The report, published on Tuesday (September 12) by The King's Fund and Nuffield Trust, was prepared by leading health experts and “casts serious doubts” on NHS proposals.
It suggests that, in order to keep up with current demand, as many as 1,700 extra acute beds could be needed in the capital by 2012.
The health experts' findings come as NHS North West London considers plans to remove services from the Uxbridge Road hospital.
According to Ealing Council, this will result in the hospital's blue-light A&E unit being closed and an 80% reduction in beds.
The King's Fund and Nuffield Trust's report suggests that the level of bed occupancy, which is running at 90% in the capital, is too high if hospitals are to be run “smoothly and safely”.
On top of that, NHS assumptions about how it will reduce hospital capacity in the region are “not always clear”, according to the health experts.
The report's authors also claim it would require “a heroic effort by all parts of the health and care system” to reduce the numbers of people going to hospital by 2021.
In their view, experts said that this reduction is “highly unlikely to be achievable” over this period.
'We don't believe these plans are safe'
Ealing Council leader Julian Bell, said: “This report, prepared by the country’s leading health experts, vindicates everything we have been saying since these ill-conceived plans were first presented.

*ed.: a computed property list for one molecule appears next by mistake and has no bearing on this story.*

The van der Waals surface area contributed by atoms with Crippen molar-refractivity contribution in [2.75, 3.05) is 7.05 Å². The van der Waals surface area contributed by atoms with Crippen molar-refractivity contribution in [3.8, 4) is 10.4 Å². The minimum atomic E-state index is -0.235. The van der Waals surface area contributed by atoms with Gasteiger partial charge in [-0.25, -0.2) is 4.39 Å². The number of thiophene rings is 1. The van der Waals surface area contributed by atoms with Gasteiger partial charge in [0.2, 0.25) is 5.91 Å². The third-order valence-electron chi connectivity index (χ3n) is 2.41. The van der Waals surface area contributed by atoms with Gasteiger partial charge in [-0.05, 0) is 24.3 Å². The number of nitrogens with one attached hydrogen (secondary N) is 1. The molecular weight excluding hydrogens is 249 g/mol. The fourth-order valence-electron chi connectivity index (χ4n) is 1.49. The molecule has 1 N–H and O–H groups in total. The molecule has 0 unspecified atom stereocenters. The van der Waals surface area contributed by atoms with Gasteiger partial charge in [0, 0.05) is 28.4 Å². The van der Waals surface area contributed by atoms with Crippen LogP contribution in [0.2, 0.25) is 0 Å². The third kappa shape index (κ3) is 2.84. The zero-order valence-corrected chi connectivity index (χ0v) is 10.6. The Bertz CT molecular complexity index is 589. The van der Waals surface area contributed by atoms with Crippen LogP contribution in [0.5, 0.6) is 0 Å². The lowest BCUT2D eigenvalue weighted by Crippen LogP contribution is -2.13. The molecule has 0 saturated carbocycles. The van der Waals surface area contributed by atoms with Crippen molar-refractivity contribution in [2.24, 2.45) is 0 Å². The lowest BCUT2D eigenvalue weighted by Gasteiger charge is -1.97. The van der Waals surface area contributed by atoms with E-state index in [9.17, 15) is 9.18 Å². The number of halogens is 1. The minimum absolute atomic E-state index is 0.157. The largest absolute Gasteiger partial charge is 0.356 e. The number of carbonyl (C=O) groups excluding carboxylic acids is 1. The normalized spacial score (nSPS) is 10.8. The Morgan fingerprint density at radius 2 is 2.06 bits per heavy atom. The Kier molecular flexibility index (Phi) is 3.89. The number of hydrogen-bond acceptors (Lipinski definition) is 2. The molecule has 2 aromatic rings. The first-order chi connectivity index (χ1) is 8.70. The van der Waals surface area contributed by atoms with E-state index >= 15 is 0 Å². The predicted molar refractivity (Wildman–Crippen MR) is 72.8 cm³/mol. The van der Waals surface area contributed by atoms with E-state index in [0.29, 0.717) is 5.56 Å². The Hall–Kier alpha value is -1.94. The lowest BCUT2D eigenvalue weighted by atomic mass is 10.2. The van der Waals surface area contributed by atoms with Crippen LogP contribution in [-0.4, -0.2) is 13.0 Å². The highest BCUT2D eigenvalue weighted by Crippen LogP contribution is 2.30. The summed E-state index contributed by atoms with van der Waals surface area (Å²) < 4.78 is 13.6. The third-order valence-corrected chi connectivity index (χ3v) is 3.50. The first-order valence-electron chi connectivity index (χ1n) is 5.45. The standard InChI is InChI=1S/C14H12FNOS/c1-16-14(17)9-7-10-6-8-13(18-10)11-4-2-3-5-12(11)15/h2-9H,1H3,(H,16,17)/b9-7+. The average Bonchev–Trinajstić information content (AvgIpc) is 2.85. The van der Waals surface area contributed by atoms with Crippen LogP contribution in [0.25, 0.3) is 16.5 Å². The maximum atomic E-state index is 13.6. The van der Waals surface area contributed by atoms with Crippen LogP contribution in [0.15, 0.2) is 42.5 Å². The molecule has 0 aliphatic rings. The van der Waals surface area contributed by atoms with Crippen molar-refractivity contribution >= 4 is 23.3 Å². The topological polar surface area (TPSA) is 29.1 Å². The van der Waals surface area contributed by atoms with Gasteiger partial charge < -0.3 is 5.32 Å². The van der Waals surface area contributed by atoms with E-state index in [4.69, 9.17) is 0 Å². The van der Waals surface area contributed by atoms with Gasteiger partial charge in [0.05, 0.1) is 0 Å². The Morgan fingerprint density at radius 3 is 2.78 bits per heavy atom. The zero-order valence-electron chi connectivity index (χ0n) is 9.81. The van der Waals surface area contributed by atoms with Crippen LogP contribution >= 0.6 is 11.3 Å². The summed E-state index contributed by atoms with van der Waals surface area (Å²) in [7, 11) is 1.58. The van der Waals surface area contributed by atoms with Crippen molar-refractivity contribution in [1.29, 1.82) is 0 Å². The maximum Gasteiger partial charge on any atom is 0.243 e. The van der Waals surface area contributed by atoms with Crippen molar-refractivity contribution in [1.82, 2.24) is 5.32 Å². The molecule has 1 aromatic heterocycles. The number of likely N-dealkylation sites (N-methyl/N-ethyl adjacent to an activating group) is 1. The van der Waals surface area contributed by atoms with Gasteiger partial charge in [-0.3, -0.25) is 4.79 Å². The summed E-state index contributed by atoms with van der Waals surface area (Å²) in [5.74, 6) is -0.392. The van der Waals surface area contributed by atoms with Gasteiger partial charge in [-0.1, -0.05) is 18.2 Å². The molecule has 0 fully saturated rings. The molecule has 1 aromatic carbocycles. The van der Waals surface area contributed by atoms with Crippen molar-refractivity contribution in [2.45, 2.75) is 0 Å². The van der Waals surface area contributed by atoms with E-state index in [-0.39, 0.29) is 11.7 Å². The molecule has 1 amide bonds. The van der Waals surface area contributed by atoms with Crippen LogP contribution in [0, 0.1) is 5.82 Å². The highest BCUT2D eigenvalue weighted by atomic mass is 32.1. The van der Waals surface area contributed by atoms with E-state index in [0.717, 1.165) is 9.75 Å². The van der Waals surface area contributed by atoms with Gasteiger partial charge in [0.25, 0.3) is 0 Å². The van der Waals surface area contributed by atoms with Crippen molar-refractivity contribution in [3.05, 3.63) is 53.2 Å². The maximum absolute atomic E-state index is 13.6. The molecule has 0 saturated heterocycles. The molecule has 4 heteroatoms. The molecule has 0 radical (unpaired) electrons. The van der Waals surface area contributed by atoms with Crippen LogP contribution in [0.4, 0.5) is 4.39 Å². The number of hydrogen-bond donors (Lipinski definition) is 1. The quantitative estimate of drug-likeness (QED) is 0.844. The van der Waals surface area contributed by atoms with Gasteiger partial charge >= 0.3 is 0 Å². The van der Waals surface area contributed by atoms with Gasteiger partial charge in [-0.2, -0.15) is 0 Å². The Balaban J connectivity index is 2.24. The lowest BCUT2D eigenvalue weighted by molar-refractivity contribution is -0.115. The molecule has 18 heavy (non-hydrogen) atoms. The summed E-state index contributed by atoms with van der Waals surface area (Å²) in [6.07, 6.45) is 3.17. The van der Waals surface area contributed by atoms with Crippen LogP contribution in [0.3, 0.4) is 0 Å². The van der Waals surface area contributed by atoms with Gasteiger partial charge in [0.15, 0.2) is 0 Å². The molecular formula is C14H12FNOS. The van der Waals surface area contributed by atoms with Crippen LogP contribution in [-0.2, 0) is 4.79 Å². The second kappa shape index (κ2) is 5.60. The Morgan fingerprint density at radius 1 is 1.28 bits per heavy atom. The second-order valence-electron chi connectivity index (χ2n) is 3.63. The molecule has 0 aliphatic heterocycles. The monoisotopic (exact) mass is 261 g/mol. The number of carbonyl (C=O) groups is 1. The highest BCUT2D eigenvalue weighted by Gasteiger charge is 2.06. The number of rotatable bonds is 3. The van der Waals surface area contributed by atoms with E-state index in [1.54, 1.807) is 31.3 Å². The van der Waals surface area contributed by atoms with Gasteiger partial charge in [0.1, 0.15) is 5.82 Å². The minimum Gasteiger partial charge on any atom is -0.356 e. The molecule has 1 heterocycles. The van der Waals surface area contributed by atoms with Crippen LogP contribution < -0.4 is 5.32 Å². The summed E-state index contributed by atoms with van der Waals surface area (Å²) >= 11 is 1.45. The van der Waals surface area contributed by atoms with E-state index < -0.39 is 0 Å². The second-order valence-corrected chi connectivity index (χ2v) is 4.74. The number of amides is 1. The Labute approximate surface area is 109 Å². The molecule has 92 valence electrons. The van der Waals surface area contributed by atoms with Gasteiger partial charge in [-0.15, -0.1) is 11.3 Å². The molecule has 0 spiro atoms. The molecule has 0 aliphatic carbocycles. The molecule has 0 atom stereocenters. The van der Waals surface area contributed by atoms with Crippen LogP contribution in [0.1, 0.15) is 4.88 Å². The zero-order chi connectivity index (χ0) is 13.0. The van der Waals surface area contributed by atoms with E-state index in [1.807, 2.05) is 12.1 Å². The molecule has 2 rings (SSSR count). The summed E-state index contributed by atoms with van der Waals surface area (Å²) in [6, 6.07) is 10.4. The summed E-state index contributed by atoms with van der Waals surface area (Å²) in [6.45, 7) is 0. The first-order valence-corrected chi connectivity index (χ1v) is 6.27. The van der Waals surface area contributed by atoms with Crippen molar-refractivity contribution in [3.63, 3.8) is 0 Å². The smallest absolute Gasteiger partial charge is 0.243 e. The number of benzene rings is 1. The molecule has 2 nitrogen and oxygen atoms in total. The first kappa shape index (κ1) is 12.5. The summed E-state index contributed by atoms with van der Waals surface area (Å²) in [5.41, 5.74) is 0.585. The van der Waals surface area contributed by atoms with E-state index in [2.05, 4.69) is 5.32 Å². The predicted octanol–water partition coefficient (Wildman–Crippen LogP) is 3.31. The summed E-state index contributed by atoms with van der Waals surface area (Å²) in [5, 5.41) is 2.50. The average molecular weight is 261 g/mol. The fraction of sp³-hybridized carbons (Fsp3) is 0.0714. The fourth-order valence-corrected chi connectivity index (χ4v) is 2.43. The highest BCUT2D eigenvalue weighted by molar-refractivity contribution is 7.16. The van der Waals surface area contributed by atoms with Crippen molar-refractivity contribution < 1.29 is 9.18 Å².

“We don’t believe these plans are safe, there is not the capacity elsewhere in the system and the speed and scale of change is unrealistic.
“A&E waiting times in north-west London are already amongst the worst in the country. Ealing’s population is growing and the pressures on the local NHS are already acute, stripping away vital services and capacity is nonsensical.”
Ealing Hospital had its maternity services taken away in July 2015 and a decision to close the blue-light A&E services at the hospital is also expected next year.
While there will be a GP-run Urgent Care Centre at Ealing Hospital, residents could face at least a 40-minute journey on public transport to their nearest A&E department.
'I know our residents are not being given the whole picture'
“I want to see an immediate halt of the plans in north-west London so people can be assured that they and their loved ones will get the care they need in an emergency,” Councillor Bell added.
“I welcome the Mayor of London’s proposal to work with the NHS to provide greater scrutiny over what is proposed to ensure that Londoners feel safe and will get the health services they need.
“The NHS needs to build trust with Londoners and to be clear about what is proposed and listen to residents’ views. I know in Ealing our residents are not being given the whole picture.”
A spokesman from the North West London collaboration of clinical commissioning groups said: "Over the next few years we will be looking at where we can best provide services for residents, including GP practices, the community and hospital.
"New services will be developed and some existing services will change.
"No changes will be made until new community services are up and running and will talk to residents.”
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